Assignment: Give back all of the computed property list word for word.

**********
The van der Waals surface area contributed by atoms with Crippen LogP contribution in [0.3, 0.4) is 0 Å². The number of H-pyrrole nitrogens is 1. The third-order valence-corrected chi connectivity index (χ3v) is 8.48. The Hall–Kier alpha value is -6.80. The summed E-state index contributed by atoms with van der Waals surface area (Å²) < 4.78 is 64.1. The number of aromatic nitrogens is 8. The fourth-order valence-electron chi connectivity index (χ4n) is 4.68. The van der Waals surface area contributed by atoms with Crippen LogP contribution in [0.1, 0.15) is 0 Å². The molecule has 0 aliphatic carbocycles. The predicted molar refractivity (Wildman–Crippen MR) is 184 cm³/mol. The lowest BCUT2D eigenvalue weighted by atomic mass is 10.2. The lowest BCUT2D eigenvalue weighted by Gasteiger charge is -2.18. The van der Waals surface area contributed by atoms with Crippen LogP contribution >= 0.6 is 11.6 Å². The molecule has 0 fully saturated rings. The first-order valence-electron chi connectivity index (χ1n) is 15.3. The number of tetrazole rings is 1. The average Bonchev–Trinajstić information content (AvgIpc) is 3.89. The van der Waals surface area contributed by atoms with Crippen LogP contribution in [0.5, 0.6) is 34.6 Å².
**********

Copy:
The van der Waals surface area contributed by atoms with Crippen LogP contribution in [0.3, 0.4) is 0 Å². The number of H-pyrrole nitrogens is 1. The third-order valence-corrected chi connectivity index (χ3v) is 8.48. The Hall–Kier alpha value is -6.80. The summed E-state index contributed by atoms with van der Waals surface area (Å²) < 4.78 is 64.1. The number of aromatic nitrogens is 8. The fourth-order valence-electron chi connectivity index (χ4n) is 4.68. The van der Waals surface area contributed by atoms with Crippen LogP contribution in [0.1, 0.15) is 0 Å². The molecule has 0 aliphatic carbocycles. The predicted molar refractivity (Wildman–Crippen MR) is 184 cm³/mol. The lowest BCUT2D eigenvalue weighted by atomic mass is 10.2. The lowest BCUT2D eigenvalue weighted by Gasteiger charge is -2.18. The van der Waals surface area contributed by atoms with Crippen LogP contribution >= 0.6 is 11.6 Å². The molecule has 0 fully saturated rings. The first-order valence-electron chi connectivity index (χ1n) is 15.3. The number of tetrazole rings is 1. The average Bonchev–Trinajstić information content (AvgIpc) is 3.89. The van der Waals surface area contributed by atoms with Crippen LogP contribution in [0.5, 0.6) is 34.6 Å².